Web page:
Negotiation Sensations Vault Berkeley Law to Celestial Heights


hese days, the law school negotiation stars seem to shine brightest in Berkeley. Last semester, two student trios from Berkeley Law’s Alternative Dispute Resolution Team won major negotiation competitions — one national and one international.

Brandon Dailey ’24 and Kavya Dasari ’23 planned to visit Athens for The Negotiation Challenge, a prestigious annual competition among top law and business schools worldwide. When COVID-19 quashed that plan, they used the setback as motivational fuel and won the 50-team competition on Zoom.

“I hoped to learn and get exposed to different kinds of negotiation styles, and the competition did not disappoint,” Dasari says.

Nilam Faqhir, Miles Jasper, and Andrea Zachrich
SLAM DUNK: Nilam Faqhir ’23, Miles Jasper ’23, and Andrea Zachrich ’22 won this year’s Tulane Professional Basketball Negotiation Competition in New Orleans. Photo by Hattie McKinney
Over six rounds against schools from Australia, China, Canada, and India, Berkeley Law’s team threaded the needle — gaining key concessions for their clients while compromising and negotiating tactfully.

Among the team’s various tasks: representing industrialized countries in creating an agenda to address climate change, and helping an Egyptian merchant trade her goods.

Noting how people are all influenced by the communities they come from and the pedagogy of the materials they spend time learning, the students say it was quite refreshing to negotiate with those who approached the same issues differently.

Students also learned about fostering a professional dynamic.

“Winning the biggest package in terms of finances can come at a huge cost if you don’t maintain a strong relationship with the other side,” Dailey explains.

Also in the spring, Nilam Faqhir ’23, Miles Jasper ’23, and Andrea Zachrich ’22 won the Tulane Professional Basketball Negotiation Competition. They bested 43 other teams at the annual event in New Orleans — a simulated free agency negotiation of real NBA players — and Jasper was named best advocate.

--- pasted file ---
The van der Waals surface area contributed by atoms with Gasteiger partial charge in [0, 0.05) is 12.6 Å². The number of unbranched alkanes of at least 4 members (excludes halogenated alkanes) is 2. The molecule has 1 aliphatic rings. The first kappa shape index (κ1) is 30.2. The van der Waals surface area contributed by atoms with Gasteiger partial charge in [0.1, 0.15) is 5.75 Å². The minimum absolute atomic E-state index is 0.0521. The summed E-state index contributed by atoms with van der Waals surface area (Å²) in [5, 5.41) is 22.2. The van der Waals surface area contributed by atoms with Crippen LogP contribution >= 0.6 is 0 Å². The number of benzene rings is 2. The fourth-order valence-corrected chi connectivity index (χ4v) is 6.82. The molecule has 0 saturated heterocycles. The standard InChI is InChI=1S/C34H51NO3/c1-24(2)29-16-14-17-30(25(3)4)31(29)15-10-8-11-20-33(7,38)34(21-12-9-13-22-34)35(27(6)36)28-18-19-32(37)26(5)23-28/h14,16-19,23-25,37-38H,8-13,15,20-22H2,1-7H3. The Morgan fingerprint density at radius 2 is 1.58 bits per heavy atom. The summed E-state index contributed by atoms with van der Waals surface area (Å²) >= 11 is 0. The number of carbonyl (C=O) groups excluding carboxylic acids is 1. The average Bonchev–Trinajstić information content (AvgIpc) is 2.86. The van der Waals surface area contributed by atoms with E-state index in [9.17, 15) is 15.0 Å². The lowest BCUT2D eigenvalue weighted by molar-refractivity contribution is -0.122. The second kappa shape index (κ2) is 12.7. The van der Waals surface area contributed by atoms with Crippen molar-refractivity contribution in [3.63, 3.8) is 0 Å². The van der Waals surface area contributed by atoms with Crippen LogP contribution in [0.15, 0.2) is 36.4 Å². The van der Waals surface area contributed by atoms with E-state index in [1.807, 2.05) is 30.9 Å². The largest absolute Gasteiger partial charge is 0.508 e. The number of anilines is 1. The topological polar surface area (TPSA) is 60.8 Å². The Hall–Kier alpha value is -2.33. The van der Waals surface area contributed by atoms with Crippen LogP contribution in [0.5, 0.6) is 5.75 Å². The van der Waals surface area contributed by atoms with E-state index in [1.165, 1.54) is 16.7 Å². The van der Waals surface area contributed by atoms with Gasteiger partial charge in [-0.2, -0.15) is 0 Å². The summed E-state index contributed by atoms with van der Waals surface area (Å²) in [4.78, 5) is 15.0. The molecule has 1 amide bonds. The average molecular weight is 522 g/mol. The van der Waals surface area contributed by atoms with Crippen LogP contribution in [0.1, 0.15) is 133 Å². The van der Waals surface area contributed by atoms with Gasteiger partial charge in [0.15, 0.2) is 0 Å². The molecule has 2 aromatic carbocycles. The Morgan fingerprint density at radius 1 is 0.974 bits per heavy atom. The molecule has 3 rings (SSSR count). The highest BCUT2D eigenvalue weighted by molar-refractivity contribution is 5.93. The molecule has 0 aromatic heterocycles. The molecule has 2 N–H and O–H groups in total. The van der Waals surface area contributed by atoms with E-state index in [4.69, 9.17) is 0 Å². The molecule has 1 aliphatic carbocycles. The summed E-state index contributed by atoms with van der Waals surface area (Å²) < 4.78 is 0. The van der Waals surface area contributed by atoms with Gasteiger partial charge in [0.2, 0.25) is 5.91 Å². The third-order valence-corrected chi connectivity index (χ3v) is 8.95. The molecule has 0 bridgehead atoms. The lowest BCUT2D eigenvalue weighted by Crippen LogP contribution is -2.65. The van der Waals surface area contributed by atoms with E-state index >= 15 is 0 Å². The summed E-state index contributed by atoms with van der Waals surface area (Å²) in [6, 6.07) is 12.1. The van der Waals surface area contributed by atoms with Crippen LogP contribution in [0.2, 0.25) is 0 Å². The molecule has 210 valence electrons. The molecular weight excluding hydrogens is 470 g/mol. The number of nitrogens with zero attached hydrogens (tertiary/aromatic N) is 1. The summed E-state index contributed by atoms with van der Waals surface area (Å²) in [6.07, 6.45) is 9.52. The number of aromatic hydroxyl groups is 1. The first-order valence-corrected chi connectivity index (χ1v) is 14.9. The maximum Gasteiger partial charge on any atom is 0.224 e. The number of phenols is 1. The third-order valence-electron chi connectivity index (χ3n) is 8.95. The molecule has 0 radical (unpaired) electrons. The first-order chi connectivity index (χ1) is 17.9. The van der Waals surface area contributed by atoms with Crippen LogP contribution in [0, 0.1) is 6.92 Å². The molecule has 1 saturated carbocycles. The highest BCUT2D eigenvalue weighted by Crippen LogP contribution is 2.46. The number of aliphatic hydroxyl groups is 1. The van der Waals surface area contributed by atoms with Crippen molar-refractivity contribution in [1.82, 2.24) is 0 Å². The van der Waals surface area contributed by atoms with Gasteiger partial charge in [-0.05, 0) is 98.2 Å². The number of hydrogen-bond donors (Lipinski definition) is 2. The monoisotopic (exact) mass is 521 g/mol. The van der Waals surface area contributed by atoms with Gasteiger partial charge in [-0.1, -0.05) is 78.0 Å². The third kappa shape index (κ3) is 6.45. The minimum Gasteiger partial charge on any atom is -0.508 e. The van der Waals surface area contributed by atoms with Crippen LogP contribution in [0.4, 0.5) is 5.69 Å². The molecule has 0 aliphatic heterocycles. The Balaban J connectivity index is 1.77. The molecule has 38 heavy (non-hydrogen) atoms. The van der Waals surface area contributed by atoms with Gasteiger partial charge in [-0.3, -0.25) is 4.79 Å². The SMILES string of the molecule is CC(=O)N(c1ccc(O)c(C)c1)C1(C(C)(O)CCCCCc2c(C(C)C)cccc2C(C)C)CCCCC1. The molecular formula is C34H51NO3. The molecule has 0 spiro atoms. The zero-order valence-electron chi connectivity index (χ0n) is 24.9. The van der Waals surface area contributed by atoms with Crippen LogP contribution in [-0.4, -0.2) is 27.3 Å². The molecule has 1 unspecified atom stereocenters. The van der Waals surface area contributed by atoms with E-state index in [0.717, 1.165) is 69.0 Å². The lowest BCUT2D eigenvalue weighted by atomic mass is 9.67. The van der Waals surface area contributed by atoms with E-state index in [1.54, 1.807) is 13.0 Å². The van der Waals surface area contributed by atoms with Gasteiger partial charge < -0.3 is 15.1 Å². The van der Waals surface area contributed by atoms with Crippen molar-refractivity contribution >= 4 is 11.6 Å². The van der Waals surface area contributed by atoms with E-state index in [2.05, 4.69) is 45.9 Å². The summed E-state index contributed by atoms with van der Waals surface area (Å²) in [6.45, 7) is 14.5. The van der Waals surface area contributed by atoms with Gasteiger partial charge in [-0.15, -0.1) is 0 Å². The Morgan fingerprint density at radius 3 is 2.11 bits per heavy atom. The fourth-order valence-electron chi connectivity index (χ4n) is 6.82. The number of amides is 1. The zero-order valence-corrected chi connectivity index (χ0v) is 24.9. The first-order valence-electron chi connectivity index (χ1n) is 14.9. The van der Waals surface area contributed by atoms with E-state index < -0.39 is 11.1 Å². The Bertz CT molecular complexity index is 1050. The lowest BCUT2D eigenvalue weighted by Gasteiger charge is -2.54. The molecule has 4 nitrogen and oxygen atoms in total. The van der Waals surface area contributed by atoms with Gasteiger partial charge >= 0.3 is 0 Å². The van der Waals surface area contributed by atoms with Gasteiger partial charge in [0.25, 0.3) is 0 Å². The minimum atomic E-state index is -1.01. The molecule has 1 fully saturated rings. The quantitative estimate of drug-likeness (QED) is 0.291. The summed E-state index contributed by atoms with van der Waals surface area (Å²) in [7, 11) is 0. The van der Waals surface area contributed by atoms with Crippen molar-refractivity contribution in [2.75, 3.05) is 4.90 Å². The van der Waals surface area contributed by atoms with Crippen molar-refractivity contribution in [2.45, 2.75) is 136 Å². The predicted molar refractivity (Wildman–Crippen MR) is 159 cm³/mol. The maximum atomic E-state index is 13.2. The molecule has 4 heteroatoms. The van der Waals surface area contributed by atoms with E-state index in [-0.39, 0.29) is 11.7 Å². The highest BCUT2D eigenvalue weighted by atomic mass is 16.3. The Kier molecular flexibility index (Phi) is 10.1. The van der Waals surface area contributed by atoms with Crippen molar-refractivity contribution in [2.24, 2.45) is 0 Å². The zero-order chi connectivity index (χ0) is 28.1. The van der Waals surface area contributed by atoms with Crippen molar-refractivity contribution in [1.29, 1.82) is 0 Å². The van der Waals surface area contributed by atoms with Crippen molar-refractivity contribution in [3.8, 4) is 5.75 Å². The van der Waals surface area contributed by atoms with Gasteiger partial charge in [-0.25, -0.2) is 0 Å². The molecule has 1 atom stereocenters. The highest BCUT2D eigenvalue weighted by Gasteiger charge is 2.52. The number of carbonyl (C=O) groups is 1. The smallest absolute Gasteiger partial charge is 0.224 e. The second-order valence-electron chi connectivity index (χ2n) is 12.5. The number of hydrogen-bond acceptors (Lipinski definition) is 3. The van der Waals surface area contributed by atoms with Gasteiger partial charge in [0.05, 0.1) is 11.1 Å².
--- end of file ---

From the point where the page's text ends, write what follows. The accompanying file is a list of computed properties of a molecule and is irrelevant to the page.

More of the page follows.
“Winning best oral advocate was great, but I loved sharing the moment of a team win more with Andy and Nilam,” says Jasper, a former intern with the NBA’s Phoenix Suns.

Participants were judged by experts from 14 teams and the league office — as well as agents, writers, and representatives from the National Basketball Players’ Association — and also got to network with them.

“After each round, our judges provided us with helpful suggestions,” Faqhir says. “We incorporated their feedback into our next rounds and noticed a drastic improvement.”

The team pitched a rookie player’s contract extension, acted as general manager for Golden State Warriors guard Jordan Poole, then negotiated a different player’s contract and alternated between representing the player or his team. At every turn, the students researched different aspects of the given contract and the NBA’s Collective Bargaining Agreement.

“It was so rewarding to showcase how much we learned,” Zachrich says. “This competition required a lot of specialized knowledge, and we put in a lot of work to succeed.”

The Alternative Dispute Resolution Team competes each year in tournaments involving diverse areas of law, including intellectual property, business, entertainment, environmental, and sports. — Andrew Cohen